Tiger Woods put an emphatic exclamation point on a year in which he had fallen tantalizingly short of victory with a win in the Tour Championship, winning a PGA tournament for the first time since August 2013.
That’s 1,876 days between victories and Woods was mobbed, drawing an excited crowd that followed him from hole to hole and sprinted ahead to No. 18 to bring pandemonium to the final shots. The roars were earsplitting as Woods stepped into the sand trap and sent the shot just a few feet from the hole. His expression changed and he appeared almost relaxed as he watched Rory McIlroy finish his round.
As he tapped in for the win, he raised his hands and grinned, then hugged McIlroy and his caddie, Joe LaCava, as the crowd chanted “U-S-A,” a nod to the Ryder Cup next week and a release for the crowd. It was a scene that Woods admitted he’s never seen before. Woods finished Sunday 11 under for the tournament, a two-stroke lead over second-place finisher Billy Horschel.
“I was having a hard time not crying on that last hole,” he said in an NBC interview. “I said, ‘Hey, I could still hit this thing out of bounds. Let’s just suck it up and hit some shots here.’ ”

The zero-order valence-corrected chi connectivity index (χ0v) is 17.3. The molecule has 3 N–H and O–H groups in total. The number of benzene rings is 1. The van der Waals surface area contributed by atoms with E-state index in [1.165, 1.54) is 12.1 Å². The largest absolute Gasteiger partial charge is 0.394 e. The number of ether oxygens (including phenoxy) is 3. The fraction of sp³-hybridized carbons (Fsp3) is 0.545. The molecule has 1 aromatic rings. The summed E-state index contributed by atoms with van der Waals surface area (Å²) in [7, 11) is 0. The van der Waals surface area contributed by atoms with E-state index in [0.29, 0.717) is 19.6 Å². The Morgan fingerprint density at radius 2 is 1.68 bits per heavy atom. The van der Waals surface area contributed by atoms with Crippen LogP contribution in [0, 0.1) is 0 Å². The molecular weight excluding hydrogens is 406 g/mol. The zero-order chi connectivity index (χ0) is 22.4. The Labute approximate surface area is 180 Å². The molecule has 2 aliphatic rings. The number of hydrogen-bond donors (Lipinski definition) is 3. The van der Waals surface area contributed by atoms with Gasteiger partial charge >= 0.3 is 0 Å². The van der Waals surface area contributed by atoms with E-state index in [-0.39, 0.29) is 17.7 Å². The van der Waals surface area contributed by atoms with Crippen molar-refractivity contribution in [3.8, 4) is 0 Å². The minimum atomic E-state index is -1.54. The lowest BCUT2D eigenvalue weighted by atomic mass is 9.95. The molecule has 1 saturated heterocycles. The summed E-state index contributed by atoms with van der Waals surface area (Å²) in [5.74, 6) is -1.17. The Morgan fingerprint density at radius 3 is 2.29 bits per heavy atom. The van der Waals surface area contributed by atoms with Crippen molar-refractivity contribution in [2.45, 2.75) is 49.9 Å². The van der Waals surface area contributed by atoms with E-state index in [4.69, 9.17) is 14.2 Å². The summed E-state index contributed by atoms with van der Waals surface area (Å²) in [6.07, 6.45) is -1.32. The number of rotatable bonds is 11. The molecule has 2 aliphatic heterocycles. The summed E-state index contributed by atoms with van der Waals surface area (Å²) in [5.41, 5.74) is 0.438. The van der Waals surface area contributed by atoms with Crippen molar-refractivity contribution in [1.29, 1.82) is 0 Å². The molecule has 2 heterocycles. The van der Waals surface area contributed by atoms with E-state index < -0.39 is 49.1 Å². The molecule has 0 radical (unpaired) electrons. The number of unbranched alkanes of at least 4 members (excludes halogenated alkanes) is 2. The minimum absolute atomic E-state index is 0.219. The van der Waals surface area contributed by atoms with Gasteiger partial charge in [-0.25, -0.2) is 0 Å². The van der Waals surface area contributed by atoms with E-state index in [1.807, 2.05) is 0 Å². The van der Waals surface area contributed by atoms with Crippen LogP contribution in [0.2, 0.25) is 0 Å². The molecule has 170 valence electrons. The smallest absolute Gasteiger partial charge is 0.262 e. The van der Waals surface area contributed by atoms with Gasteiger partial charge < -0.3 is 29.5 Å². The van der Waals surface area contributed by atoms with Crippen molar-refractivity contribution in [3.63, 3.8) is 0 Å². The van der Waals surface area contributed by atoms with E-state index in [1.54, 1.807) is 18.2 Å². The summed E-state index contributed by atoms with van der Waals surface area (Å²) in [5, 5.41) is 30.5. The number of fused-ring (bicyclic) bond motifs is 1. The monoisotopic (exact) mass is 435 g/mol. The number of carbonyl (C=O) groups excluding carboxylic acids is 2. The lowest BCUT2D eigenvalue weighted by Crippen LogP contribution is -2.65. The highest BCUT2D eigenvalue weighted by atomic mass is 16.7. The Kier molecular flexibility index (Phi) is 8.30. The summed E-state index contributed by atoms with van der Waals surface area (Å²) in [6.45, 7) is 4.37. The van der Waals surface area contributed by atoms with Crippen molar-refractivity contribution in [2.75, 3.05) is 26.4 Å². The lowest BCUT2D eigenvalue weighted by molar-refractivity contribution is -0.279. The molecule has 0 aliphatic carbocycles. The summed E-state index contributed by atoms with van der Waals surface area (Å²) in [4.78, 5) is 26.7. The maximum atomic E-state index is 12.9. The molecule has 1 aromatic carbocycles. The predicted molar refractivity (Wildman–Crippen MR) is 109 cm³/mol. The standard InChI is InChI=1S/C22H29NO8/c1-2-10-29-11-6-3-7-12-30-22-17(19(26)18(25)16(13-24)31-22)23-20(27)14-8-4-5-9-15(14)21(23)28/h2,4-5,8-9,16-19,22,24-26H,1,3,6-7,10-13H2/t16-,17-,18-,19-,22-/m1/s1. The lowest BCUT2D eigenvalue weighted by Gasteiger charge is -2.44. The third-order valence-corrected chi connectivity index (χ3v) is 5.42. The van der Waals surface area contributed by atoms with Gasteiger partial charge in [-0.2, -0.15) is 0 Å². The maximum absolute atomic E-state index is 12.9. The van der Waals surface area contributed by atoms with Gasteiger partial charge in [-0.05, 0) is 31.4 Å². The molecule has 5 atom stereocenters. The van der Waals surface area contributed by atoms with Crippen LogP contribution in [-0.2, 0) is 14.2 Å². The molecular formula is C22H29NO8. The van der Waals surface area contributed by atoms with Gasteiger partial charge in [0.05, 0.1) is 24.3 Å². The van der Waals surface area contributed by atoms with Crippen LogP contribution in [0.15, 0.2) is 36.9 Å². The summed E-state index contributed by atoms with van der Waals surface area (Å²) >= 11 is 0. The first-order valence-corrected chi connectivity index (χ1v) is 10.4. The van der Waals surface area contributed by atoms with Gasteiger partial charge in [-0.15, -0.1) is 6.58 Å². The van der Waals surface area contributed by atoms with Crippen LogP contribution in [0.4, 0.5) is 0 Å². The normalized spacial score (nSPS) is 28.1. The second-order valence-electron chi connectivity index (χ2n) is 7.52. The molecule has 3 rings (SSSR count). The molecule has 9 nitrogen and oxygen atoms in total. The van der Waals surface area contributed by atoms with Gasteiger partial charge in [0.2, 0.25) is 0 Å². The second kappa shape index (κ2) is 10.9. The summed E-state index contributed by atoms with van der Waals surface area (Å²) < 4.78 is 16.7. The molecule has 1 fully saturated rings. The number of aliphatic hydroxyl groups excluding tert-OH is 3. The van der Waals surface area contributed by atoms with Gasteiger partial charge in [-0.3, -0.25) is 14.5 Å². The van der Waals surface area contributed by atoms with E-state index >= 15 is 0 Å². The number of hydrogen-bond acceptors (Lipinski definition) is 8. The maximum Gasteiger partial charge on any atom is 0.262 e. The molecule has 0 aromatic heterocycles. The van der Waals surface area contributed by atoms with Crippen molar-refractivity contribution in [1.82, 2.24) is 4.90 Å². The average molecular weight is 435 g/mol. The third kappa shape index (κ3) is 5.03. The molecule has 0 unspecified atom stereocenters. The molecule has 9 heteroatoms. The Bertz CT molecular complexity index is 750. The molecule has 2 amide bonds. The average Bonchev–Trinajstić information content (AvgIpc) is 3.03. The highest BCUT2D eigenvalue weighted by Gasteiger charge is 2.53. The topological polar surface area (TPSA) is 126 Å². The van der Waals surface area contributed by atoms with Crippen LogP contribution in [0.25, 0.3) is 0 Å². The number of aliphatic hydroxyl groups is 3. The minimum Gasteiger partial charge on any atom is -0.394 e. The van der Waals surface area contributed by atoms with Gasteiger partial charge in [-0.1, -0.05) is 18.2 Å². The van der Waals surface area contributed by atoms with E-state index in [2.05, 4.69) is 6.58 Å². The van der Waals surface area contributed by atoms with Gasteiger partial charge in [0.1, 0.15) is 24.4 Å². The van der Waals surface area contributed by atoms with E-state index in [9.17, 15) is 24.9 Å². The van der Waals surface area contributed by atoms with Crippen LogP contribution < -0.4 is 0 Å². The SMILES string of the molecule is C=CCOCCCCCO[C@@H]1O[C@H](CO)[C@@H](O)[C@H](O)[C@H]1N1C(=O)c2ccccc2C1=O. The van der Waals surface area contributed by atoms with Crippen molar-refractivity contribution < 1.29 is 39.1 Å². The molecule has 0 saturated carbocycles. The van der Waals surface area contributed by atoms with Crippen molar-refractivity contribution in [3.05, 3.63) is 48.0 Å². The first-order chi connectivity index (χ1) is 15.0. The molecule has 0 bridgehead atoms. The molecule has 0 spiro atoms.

With that, he stepped off to hug his girlfriend, Erica Herman, and told her, “I love you.” His children, Sam and Charlie, were not with him in Atlanta.
“I just can’t believe I pulled this off after what. . . .” he said, his voice trailing off in emotion during the trophy ceremony. “It’s been tough. It’s been not so easy the last couple of years.”
As for the scene, he noted that he’d never been part of that before at the 14 sedate majors he has won. “I didn’t want to get run over,” he joked with NBC’s Dan Hicks when asked about the crowd surge. “I can’t run anymore.”
Woods fell short of the big payday, though. While the win at Atlanta’s East Lake Golf Club gives him the tournament victory, Justin Rose won the FedExCup and the $10 million that comes with it. Woods finished second in the standings.
It was victory that meant everything to Woods, who has been sidelined by a number of back surgeries over the last few years. He turns 43 as 2018 comes to a close and he is well aware that time is running short. Woods admitted that he loved “every bit of it, the fight and the grind and the club conditions.”
The magnitude of Woods’s 80th PGA Tour victory wasn’t lost on the president, who has partnered with Woods in the past.